Guest Post By Colleen Kinsey
The ukulele is a fun sized instrument that has kids and adults, grinning after the first string is plucked. Ukuleles are the perfect instrument for kids because they are small and easy to play, plus it’s relatively inexpensive compared to other instruments. Learning the ukulele will increase your child’s memory skills, improves coordination, boost confidence, and nurture skills to make them successful as adults.
When I talk to parents, one of their favorite reasons for getting their kid started on the ukulele is because the soft, mellow tune isn’t heard throughout the entire house! Before you run to the local music shop and to purchase one, follow these five steps to introduce your child to the ukulele.
Start from the Very Beginning
Music lessons take all forms and can begin right after birth. As a new parent, swaying and dancing with your baby introduces them to a musical environment. With your toddler, you can play simple movement activities and games. Even playing music in the car can count as a music lesson, which helps them build a positive relationship with music.
Around the age of three, you can start putting your child in more formalized lessons. The goal isn’t to pick up a ukulele and start plucking, it’s more for them to develop basic skills like identifying a beat or a melody. When you’re looking for classes, make sure you and your teacher have the same musical goals for your child.
By the age of 5, you can introduce your child to a variety of instruments. I recommend finding a program that allows your child to play many different types. Forcing your child to only play the ukulele, without trying out other options can be a recipe for disaster. It helps to see what instrument your child is drawn to and enjoys playing before investing in one.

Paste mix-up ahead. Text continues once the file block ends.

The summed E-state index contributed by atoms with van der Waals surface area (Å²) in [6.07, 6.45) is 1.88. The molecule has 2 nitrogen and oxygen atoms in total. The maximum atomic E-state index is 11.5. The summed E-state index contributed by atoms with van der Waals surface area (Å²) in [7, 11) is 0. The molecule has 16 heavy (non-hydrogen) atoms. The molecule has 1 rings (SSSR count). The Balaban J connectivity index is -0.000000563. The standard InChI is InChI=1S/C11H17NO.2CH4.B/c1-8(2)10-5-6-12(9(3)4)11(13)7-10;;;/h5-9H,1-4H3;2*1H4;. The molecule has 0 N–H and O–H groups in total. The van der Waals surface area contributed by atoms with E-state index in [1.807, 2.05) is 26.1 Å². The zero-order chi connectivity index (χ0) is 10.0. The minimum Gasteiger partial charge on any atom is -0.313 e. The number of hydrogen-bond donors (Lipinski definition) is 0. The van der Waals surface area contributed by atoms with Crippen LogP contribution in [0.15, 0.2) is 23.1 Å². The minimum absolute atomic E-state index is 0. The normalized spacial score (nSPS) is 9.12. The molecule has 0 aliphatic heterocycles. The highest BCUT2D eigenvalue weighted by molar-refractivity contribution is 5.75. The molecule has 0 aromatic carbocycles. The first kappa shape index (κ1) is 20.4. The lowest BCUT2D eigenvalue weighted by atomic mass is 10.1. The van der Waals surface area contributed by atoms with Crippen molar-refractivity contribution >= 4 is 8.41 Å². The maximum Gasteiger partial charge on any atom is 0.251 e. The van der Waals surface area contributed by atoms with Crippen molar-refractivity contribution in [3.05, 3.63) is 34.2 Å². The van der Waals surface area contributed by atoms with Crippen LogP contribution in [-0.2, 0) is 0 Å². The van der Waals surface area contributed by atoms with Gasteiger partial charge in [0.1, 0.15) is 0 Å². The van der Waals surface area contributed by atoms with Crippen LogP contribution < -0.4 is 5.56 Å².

If you and your kid decide that the ukulele is the right instrument, you can start them in formal ukulele lessons. When your child reaches the age of 10, they will have acquired enough skills and physical strength to play the ukulele for longer periods of time.
Choose the Right Ukulele
Before you run out to buy a shiny new ukulele, make sure you are getting the appropriate size, shape, and style for them to learn on. I suggest consulting with a music teacher or a knowledgeable ukulele player before buying this instrument. If you purchase one for your child without doing a bit of ukulele research, you will risk their ukulele education being counterproductive.
Have your kid test out a few ukes at the music shop. My favorite method is to pick 3 ukuleles that are the appropriate size, style, and in your budget then let them choose their instrument. After all, they are the ones that are going to be playing it every day. Empowering your child to choose their own ukulele and make decisions helps cultivate a good relationship with the instrument.
Be an Involved Parent